to go there as we do. I told her that we deserve it less; we are sinners. Dogs aren't. They don't make bad moral choices as we do. But neither are they capable of making good choices. Furthermore, wethink about God, eternity, and right and wrong. No dog has that capacity.

God created us in His image. That's why we are responsible to worship and serve Him. We can do this by admitting that we are sinners, receiving Jesus as our Savior, and growing in Christlikeness. Then we truly show the difference between crabs and men.-- Herbert Vander Lugt (Our Daily Bread, Copyright RBC Ministries, Grand Rapids, MI. Reprinted by permission. All rights reserved)

Man's crowning glory lies in this:

God stamped on him His image rare;

No other creatures have that gift

Nor living things with man compare.-- Dennis J. De Haan

Just because man has similarities to animals doesn't make an animal out of a man.

Hebrews 2:3

The Problem with Neglect

The devil and his cohorts were devising plans to get people to reject the Gospel. “Let’s go to them and say there is no God,” proposed one. Silence prevailed. Every devil knew that most people believe in a supreme being. “Let’s tell them there is no hell, no future punishment for the wicked.” offered another. That was turned down, because men obviously have consciences which tell them that sin must be punished. The concave was going to end in failure when there came a voice from the rear: “Tell them there is a God, there is a hell and that the Bible is the Word of God. But tell them there is plenty of time to decide the question. Let them ‘neglect’ the Gospel, until it is too late.” All hell erupted with ghoulish glee, for they knew that if a person procrastinated on Christ, they usually never accept Him. (10000 Sermon Illustrations. Dallas: Biblical Studies Press)

An incident from the American Revolution illustrates what tragedy can result from neglect. Colonel Rahl, commander of the British troops in Trenton, New Jersey, was playing cards when a courier brought an urgent message stating that General George Washington was crossing the Delaware River. Rahl put the letter in his pocket and didn't bother to read it until the game was finished. Then, realizing the seriousness of the situation, he hurriedly tried to rally his men to meet the coming attack, but his neglect was his undoing. He and many of his men were killed and the rest of the regiment were capture. Nolbert Quayle said, "Only a few minutes' delay cost him his life, his honor, and the liberty of his soldiers." Earth's history is strewn with the wrecks of half-finished plans and unexecuted resolutions. 'Tomorrow' is the excuse of the lazy and refuge of the incompetent. (Adapted from Our Daily Bread)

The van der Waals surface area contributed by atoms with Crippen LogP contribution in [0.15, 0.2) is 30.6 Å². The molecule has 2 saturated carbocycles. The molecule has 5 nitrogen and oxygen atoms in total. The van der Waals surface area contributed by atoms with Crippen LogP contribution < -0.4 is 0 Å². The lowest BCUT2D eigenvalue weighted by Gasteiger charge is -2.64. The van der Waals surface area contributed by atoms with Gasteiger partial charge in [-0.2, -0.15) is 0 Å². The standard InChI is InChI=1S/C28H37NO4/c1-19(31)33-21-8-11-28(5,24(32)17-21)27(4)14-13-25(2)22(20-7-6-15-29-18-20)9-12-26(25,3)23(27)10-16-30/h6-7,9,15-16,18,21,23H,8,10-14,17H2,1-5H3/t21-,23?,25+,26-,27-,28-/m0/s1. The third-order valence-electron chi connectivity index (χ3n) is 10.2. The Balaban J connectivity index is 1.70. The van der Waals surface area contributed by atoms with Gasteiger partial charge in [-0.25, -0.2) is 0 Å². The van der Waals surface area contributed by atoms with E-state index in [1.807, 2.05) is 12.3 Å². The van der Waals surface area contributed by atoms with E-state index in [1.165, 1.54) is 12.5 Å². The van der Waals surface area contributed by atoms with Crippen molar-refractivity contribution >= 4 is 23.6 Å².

The Cost of Not Putting a Finger in the Dike - For most of the last decade, Chicagoans who worked in the Loop, the booming downtown business district, could easily ignore the city's budget crisis; Washington's cutback of aid to cities didn't seem to hurt business. Last week, they learned one price of neglecting the underpinnings of all that economic growth. A quarter billion gallons of murky Chicago River water gushed into a 60-mile network of turn-of-the-century freight tunnels under the Loop and brought nearly all businesses to a soggy halt. It turned out that a top city official had known about the leak, but, acting for a cash-strapped government, had delayed repairs costing only about $50,000. The final cost of the damage caused by this neglect was estimated to be more than $1 billion. (From U.S. News & World Report, April 27, 1992.)

We often fail to consider the gradual, cumulative effect of sin in our lives. In Saint Louis in 1984, an unemployed cleaning woman noticed a few bees buzzing around the attic of her home. Since there were only a few, she made no effort to deal with them. Over the summer the bees continued to fly in and out the attic vent while the woman remained unconcerned, unaware of the growing city of bees. The whole attic became a hive, and the ceiling of the second- floor bedroom finally caved in under the weight of hundreds of pounds of honey and thousands of angry bees. While the woman escaped serious injury, she was unable to repair the damage of her accumulated neglect. (Robert T Wenz)

A 64-year-old woman, whose decomposed body was found in her dilapidated Houston home recently, was discovered frozen to death for five months. She was forgotten (neglected) all winter and spring by neighbors and family members. Neighbors described her as someone who "didn't have anything to do with anybody, and nobody had anything to do with her." This occurred after her children had grown up and moved away, and then her husband's death. She had two children, one of whom lived about 10 miles from his mother's house.

"The tragedy of life is not that it ends so soon, but that we wait so long to begin it."

Here is a poem that originally was written by Gloria Pitzer (neglect has been substituted for procrastination)…

Neglect is my sin
It brings me naught but sorrow.
I know that I should stop it
In fact, I will… tomorrow!

Hebrews 2:8-9

Look Up

We do not yet see all things put under [man]. But we see Jesus (Hebrews 2:8-9).

The disasters, heartbreaks, and injustices all around us prove the truth of Hebrews 2:8. We live in an imperfect world in which many things are beyond our control. A thirty-year-old farmer, unable to make his mortgage payments, wishes something could be done to prevent drought. A young mother of three children, widowed by the crash of a commercial airplane, can't understand why modern tech­nology can't prevent such tragedies. A well-educated, successful pro­fessional man, convinced that we are headed for a nuclear holocaust, talks about suicide.